Christie’s Important Watches auctions have been replaced with digital events in New York, Geneva and now Dubai. Watches Online: The Dubai Edit will offer virtual viewings and online bidding opportunities between October 15 and 29. For those who prefer to see the timepieces in person, appointment-only slots are available to book until Wednesday, October 14, at Christie’s Dubai’s offices in Dubai International Financial Centre. Viewings will take place between 10am and 8pm.
With 161 lots on offer, and a combined estimate of $5 million, the sale is billed by Christie’s as “the most valuable online watch sale ever”, which is probably an accurate statement, given the enduring strength of the horology market in the GCC.
The watches will appeal to the first-time bidder as well as the dedicated auction-goer. For the serious collector, Remy Julia, director of Christie’s watch department in Dubai, has acquired a Rolex made for the British Royal Navy, circa 1977. Listed as lot 155, the steel Submariner Milsub (reference 5513/17) was made to British Ministry of Defence specifications, including an easy-to-read symbol for tritium (a rare and radioactive isotope) depicted as an encircled T, and fixed bar lugs that measure two millimetres in diameter. In addition, the back of the case is marked with a Ministry of Defence issue number, unit number and military broad arrow sign. One of the most valued watches of this auction, it has an estimate of $140,000-$240,000.
Several pieces come with strong links to the GCC, including Lot 132, a steel and white gold Sky-Dweller Rolex, reference 326934. Made for the UAE Ministry of Defence, it has an estimate of $25,000-50,000.
Lot 127 was made especially for the Sultanate of Oman, and is a white gold and diamond day-date Rolex, with an oxblood dial. With a reference of 1803 it has a pre sale estimate of $50,000-80,0000.
Also made for the Sultanate is Lot 128, a steel Daytona Rolex, reference 116520, with an estimate of $30,000-50,000.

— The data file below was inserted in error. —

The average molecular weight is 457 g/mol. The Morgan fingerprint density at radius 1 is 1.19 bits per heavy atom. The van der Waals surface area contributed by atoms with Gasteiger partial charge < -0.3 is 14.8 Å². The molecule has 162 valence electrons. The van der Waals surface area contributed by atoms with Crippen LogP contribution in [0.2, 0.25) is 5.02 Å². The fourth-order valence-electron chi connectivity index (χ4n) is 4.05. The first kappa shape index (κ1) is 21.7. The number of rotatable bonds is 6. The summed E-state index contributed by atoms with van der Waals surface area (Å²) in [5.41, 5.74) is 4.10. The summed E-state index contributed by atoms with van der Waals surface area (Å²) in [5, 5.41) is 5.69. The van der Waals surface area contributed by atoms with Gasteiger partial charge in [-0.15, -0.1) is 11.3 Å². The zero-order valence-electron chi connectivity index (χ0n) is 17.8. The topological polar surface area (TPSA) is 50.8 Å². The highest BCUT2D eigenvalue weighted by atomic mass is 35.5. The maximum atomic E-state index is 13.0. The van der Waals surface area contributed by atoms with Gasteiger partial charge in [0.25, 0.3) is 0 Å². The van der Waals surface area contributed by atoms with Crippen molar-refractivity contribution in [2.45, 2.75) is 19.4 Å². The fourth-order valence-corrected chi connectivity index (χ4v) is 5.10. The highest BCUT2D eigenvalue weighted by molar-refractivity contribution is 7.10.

Continuing the military provenance is a piece selected by watch specialist Mathieu Ruffat, made especially for the UAE Armed Forces. Listed as lot 23, the gold day-date Rolex, circa 1994 (reference 18238), has “very rare” auction status. It has a champagne dial with the UAE flag in the centre, complete with a golden eagle and a star for each of the seven emirates. It has an estimate of $12,000-$18,000
There is also a much sought-after Rolex from 1961. The steel Submariner, lot 154 (reference 5512), unusually has pointed crown guards, as well as a rare black gloss dial, with two lines of gilt printing. It is not often that a watch such as this comes to market and interest is expected to be strong, hence the estimate of $30,000-$50,000.
Lot 109 meanwhile is a pink gold and diamond Omega Seamaster, with a portrait of Sheikh Isa Bin Salman Al Khalifa of Bahrain on the dial. The estimate is $10,000-15,000.
Collectors of Patek Philippe will be pleased with its two pieces on offer. The first is a skeleton, keyless watch (lot 90, reference 912), set with gold, diamonds, pearls and rubies. It dates from 1980 and is one of only five known examples.
The 48mm case and sits around a skeletonised movement that has been hand-engraved. With five spoke wheels, it also carries Patek Philippe’s calatrava emblem as the spring barrel casing. An unusual and ornate piece, it has an estimate of $35,000-$50,000.
Finally, lot 26 is an exceedingly rare steel and gold Patek Philippe Nautilus from 1982 (reference 3700/11AJ). While the Nautilus has remained virtually unchanged since it launched in 1976, this example is thought to be one of only 300 made. To date, only 20 have appeared in public, making this piece worthy of its $25,000-$35,000 estimate.
Viewings at Christie’s in DIFC will take place until Wednesday, October 14; online bidding will start on Thursday, October 15 and end on Thursday, October 29
Updated: October 11, 2020 05:37 PM